Two SIGMA 65mm Cine Lenses in Development – Interview with WAKAMATSU-san
SIGMA just announced the development of not one but two 65mm cine prime lenses: The SIGMA 65mm T1.5 FF High Speed Prime and the SIGMA 65mm T2.5 Classic Prime. Both lenses will compliment their respective line of existing cine prime lenses (High Speed and Classic) and both will be launched a bit later.
Our own Johnnie Behiri had the opportunity to speak with Takuma WAKAMATSU-san, Product planner and manager at SIGMA Corporation. He is responsible for developing roadmaps for various product categories at SIGMA, including cinema prime lenses, and this time Johnnie took the opportunity to ask about two upcoming cine prime lenses from SIGMA that are quite similar at first glance, but in reality offer entirely different characteristics. We, the customers, have the choice, which is always nice!
If you haven’t had a chance to see Johnnie’s interview with SIGMA CEO Kazuto Yamaki-san about the new headquarters (where, of course, this latest interview also takes place), check out the related article and video here.
What is interesting about these new lenses is that the 65mm focal length is the first lens that has been developed from scratch, and is not “just” a rehoused and enhanced version of an existing lens from the SIGMA Art series. Nevertheless, these new lenses fit perfectly into the existing lines (i.e. the FF High Speed or the FF Classic lines).
SIGMA 65mm T1.5 FF High Speed Prime
There are currently ten FF High Speed Primes, and the upcoming 65mm T1.5 will be the eleventh lens in the series. As mentioned above, the 65mm focal length is the first in the series that doesn’t have a photo counterpart. So, this is certainly not a rehoused Sigma 65mm f/2 DG DN Contemporary.
Like the other members of the FF High Speed Prime family of cine lenses, the 65mm lens is available in three different lens mounts: Canon EF, PL (with support for Cooke /i lens data) or Sony E.
Since the 65mm prime lens is part of the High Speed line, it also has a fast T1.5 aperture. The only difference from its Classic counterpart is the coating used. So you can choose which look and feel best suits your projects: a more clinical and accurate look, or a more dreamy and perhaps a bit vintage look. For that, you should take a close look at the Classic line.
SIGMA 65mm T2.5 FF Classic Prime
First things first: it seems that you can now buy individual lenses from the SIGMA FF Classic Prime Line. So you are no longer forced to buy the whole
10 11-lens set at once, but can now pick and choose which lens(es) you want. This is great news as the entire 10-lens set currently sells for a cool $43,999.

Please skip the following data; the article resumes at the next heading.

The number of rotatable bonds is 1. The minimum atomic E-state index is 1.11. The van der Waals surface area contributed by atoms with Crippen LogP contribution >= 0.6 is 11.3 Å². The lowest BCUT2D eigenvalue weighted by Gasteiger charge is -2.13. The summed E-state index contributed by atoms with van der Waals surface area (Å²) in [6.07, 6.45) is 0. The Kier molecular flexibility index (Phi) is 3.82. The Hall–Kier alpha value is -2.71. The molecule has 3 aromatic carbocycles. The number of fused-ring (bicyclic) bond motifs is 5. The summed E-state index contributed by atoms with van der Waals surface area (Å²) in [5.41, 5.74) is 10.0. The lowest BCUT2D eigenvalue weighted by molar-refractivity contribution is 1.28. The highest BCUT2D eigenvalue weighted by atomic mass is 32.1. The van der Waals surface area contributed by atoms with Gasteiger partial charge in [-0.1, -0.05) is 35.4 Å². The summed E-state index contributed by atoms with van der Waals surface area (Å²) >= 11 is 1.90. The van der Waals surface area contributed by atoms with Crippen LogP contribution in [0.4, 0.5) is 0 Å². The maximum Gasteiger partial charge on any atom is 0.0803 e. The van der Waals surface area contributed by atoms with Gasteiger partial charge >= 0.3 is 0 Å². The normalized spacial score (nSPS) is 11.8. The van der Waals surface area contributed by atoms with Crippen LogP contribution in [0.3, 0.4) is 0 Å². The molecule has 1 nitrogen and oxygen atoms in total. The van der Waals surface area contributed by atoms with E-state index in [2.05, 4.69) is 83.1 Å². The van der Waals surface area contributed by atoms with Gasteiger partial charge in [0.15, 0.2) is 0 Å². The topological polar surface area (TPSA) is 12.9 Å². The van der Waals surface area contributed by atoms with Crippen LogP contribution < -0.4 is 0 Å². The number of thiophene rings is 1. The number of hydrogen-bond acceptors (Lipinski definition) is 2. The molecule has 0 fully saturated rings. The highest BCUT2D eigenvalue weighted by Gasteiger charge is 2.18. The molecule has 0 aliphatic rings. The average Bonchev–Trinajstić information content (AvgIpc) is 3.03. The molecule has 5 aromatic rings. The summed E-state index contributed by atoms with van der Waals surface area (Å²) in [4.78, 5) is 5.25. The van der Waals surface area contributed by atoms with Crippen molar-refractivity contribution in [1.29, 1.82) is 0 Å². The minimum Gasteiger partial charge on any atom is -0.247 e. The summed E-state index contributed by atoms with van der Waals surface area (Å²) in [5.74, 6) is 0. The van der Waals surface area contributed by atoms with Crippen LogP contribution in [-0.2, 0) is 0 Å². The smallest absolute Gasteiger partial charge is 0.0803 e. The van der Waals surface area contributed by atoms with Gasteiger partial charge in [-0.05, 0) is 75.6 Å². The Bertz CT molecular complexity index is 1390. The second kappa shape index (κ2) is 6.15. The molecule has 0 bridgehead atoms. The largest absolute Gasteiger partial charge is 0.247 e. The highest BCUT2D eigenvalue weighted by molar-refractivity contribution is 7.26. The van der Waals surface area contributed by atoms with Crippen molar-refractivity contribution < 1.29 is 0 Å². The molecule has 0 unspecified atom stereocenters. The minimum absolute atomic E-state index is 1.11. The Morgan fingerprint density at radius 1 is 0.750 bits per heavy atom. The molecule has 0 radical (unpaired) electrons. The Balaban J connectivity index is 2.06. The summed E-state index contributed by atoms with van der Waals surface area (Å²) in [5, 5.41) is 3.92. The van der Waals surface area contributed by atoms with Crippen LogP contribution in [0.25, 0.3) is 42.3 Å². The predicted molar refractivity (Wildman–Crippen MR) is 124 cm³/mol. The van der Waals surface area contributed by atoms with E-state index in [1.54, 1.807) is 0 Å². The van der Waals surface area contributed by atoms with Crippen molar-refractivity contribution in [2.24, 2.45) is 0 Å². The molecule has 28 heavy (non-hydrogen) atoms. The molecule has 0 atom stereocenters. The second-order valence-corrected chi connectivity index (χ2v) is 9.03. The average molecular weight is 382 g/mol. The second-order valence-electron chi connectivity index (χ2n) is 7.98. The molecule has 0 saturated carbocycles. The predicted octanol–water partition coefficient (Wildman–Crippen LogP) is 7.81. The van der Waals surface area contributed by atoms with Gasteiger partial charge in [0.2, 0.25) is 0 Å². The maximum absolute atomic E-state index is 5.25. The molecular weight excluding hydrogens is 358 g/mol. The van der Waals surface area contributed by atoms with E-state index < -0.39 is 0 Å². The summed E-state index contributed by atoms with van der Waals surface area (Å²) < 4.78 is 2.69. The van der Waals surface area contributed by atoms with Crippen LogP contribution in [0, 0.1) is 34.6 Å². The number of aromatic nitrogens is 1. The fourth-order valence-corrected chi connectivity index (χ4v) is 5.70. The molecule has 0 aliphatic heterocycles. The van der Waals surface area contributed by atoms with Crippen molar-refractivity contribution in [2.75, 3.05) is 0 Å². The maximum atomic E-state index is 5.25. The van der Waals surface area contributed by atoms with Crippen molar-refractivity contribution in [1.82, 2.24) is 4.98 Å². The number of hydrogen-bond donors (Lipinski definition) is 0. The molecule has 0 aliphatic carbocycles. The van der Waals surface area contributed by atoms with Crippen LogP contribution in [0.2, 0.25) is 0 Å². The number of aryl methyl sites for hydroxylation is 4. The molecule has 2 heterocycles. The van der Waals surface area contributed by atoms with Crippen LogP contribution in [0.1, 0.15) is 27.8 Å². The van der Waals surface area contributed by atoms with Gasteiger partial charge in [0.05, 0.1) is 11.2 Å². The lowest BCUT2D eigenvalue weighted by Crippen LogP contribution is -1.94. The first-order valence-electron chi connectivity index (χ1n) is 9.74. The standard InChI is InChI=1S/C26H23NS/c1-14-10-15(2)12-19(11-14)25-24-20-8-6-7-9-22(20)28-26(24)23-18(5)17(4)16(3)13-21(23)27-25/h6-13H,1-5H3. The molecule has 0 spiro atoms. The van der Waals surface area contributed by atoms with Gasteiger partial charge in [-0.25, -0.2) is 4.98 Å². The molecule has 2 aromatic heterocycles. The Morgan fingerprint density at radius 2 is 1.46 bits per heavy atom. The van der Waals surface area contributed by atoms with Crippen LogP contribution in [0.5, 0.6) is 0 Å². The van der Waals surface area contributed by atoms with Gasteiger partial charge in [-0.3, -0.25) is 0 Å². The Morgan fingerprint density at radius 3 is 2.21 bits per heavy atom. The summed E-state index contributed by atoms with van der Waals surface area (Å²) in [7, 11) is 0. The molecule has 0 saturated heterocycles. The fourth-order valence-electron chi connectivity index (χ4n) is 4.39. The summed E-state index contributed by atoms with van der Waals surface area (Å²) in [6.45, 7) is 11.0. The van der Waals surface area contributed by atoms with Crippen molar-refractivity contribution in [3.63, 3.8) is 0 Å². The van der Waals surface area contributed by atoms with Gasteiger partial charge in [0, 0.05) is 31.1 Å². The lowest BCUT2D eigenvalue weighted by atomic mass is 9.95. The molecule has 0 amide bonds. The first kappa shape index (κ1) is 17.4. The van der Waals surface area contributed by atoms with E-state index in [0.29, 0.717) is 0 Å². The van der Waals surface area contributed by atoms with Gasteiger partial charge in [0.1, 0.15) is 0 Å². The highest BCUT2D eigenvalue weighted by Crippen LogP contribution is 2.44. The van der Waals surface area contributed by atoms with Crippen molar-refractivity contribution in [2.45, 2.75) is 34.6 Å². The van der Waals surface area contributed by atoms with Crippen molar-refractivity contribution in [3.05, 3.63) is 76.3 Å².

In terms of light transmission, the Classic Prime lens is slightly slower (due to its different coating), but in reality the aperture is the same as the High Speed variant. So the bokeh of this Classic lens is the same compared to its High Speed sibling, but due to the different coating, slightly less light hits the sensor.
Both the Classic and High Speed 65mm lenses share the same optical design, so focus breathing is equally well controlled in both lenses.
Here’s a list of the official specification:
- Lens Mount: PL Mount (i/Technology compatible)
- Image Circle: FF φ43.3 mm
- Front diameter: φ95 mm / 3.7″
- Number of Diaphragm Blades: 9 (Rounded diaphragm)
SIGMA 18-50mm f/2.8 DC DN for FUJIFILM
As not everyone is interested in serious cine glass, another announcement in this interview might be of interest: SIGMA will release one more lens later this year, this time a zoom for FUJIFILM cameras: the SIGMA 18-50mm f/2.8 DC DN seems to be a quite versatile yet fast all-round zoom lens for FUJIFILM users.
And finally, WAKAMATSU-san talks a bit about SIGMA’s own camera system, the SIGMA fp and fp L. Since their launch, these cameras have received numerous improvements and additional features via firmware upgrades (which in Japanese is called Kaizen – 改善: improvement). Read our article here.
As it stands, the company is still very busy developing new firmware versions that will further improve these cameras over time. Exactly when such firmware updates will hit the market is still unclear, but it’s nice to note that the company is indeed working on constantly improving its products.
Link: SIGMA website
What do you think of them? Is the High Speed or the Classic line of full frame film lenses something you’d like to explore further? Please let us know what you think in the comments below!
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